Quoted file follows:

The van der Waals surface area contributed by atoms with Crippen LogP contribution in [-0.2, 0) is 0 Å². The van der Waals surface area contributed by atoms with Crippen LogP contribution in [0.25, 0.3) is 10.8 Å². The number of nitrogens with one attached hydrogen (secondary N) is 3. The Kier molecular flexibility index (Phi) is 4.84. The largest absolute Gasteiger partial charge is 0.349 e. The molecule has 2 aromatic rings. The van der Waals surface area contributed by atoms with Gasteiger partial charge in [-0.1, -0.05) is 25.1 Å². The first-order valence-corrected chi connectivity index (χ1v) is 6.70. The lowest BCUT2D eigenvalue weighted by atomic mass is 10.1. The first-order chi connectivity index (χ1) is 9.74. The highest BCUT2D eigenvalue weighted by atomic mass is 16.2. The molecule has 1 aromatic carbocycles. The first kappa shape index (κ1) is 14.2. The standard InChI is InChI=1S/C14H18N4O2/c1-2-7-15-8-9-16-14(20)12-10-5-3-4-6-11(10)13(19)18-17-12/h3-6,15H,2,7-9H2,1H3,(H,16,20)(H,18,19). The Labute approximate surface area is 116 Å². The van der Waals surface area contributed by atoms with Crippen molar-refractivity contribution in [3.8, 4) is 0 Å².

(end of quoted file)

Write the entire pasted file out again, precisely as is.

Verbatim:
The van der Waals surface area contributed by atoms with Crippen LogP contribution in [-0.2, 0) is 0 Å². The van der Waals surface area contributed by atoms with Crippen LogP contribution in [0.25, 0.3) is 10.8 Å². The number of nitrogens with one attached hydrogen (secondary N) is 3. The Kier molecular flexibility index (Phi) is 4.84. The largest absolute Gasteiger partial charge is 0.349 e. The molecule has 2 aromatic rings. The van der Waals surface area contributed by atoms with Gasteiger partial charge in [-0.1, -0.05) is 25.1 Å². The first-order valence-corrected chi connectivity index (χ1v) is 6.70. The lowest BCUT2D eigenvalue weighted by atomic mass is 10.1. The first-order chi connectivity index (χ1) is 9.74. The highest BCUT2D eigenvalue weighted by atomic mass is 16.2. The molecule has 1 aromatic carbocycles. The first kappa shape index (κ1) is 14.2. The standard InChI is InChI=1S/C14H18N4O2/c1-2-7-15-8-9-16-14(20)12-10-5-3-4-6-11(10)13(19)18-17-12/h3-6,15H,2,7-9H2,1H3,(H,16,20)(H,18,19). The Labute approximate surface area is 116 Å². The van der Waals surface area contributed by atoms with Crippen molar-refractivity contribution in [3.8, 4) is 0 Å².